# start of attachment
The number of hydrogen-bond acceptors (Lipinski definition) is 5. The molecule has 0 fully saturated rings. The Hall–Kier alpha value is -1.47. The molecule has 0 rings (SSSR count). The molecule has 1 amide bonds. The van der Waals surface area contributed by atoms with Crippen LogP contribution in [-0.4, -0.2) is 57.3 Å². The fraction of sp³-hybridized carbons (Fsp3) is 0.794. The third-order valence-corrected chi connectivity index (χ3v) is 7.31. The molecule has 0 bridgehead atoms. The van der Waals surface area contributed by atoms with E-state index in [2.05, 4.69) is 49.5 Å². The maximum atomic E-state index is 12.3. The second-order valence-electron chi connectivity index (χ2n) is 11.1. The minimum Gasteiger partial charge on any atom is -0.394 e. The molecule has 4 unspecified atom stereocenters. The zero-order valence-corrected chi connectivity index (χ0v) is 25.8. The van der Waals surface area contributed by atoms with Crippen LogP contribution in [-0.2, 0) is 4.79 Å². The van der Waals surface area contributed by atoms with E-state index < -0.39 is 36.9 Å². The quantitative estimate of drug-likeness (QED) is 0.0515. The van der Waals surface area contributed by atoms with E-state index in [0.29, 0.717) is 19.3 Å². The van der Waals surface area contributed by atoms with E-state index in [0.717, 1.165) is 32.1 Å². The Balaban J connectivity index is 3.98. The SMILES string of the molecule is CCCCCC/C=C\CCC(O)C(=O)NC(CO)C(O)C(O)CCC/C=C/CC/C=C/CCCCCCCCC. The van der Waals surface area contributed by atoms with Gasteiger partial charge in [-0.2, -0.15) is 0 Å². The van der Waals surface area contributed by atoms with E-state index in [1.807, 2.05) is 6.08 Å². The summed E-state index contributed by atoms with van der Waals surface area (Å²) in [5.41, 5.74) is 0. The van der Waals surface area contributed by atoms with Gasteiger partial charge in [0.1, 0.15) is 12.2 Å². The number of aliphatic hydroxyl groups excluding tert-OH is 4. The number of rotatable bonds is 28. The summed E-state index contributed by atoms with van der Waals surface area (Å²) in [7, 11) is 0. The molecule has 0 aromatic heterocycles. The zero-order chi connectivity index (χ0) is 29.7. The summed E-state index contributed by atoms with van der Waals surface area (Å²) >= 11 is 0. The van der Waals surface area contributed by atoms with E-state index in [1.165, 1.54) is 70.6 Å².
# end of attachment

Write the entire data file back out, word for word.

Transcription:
The number of hydrogen-bond acceptors (Lipinski definition) is 5. The molecule has 0 fully saturated rings. The Hall–Kier alpha value is -1.47. The molecule has 0 rings (SSSR count). The molecule has 1 amide bonds. The van der Waals surface area contributed by atoms with Crippen LogP contribution in [-0.4, -0.2) is 57.3 Å². The fraction of sp³-hybridized carbons (Fsp3) is 0.794. The third-order valence-corrected chi connectivity index (χ3v) is 7.31. The molecule has 0 bridgehead atoms. The van der Waals surface area contributed by atoms with E-state index in [2.05, 4.69) is 49.5 Å². The maximum atomic E-state index is 12.3. The second-order valence-electron chi connectivity index (χ2n) is 11.1. The minimum Gasteiger partial charge on any atom is -0.394 e. The molecule has 4 unspecified atom stereocenters. The zero-order valence-corrected chi connectivity index (χ0v) is 25.8. The van der Waals surface area contributed by atoms with Crippen LogP contribution in [-0.2, 0) is 4.79 Å². The van der Waals surface area contributed by atoms with E-state index < -0.39 is 36.9 Å². The quantitative estimate of drug-likeness (QED) is 0.0515. The van der Waals surface area contributed by atoms with E-state index in [0.29, 0.717) is 19.3 Å². The van der Waals surface area contributed by atoms with E-state index in [0.717, 1.165) is 32.1 Å². The Balaban J connectivity index is 3.98. The SMILES string of the molecule is CCCCCC/C=C\CCC(O)C(=O)NC(CO)C(O)C(O)CCC/C=C/CC/C=C/CCCCCCCCC. The van der Waals surface area contributed by atoms with Gasteiger partial charge in [-0.2, -0.15) is 0 Å². The van der Waals surface area contributed by atoms with E-state index in [1.807, 2.05) is 6.08 Å². The summed E-state index contributed by atoms with van der Waals surface area (Å²) in [5.41, 5.74) is 0. The van der Waals surface area contributed by atoms with Gasteiger partial charge in [0.1, 0.15) is 12.2 Å². The number of aliphatic hydroxyl groups excluding tert-OH is 4. The number of rotatable bonds is 28. The summed E-state index contributed by atoms with van der Waals surface area (Å²) in [7, 11) is 0. The molecule has 0 aromatic heterocycles. The zero-order chi connectivity index (χ0) is 29.7. The summed E-state index contributed by atoms with van der Waals surface area (Å²) >= 11 is 0. The van der Waals surface area contributed by atoms with E-state index in [1.165, 1.54) is 70.6 Å².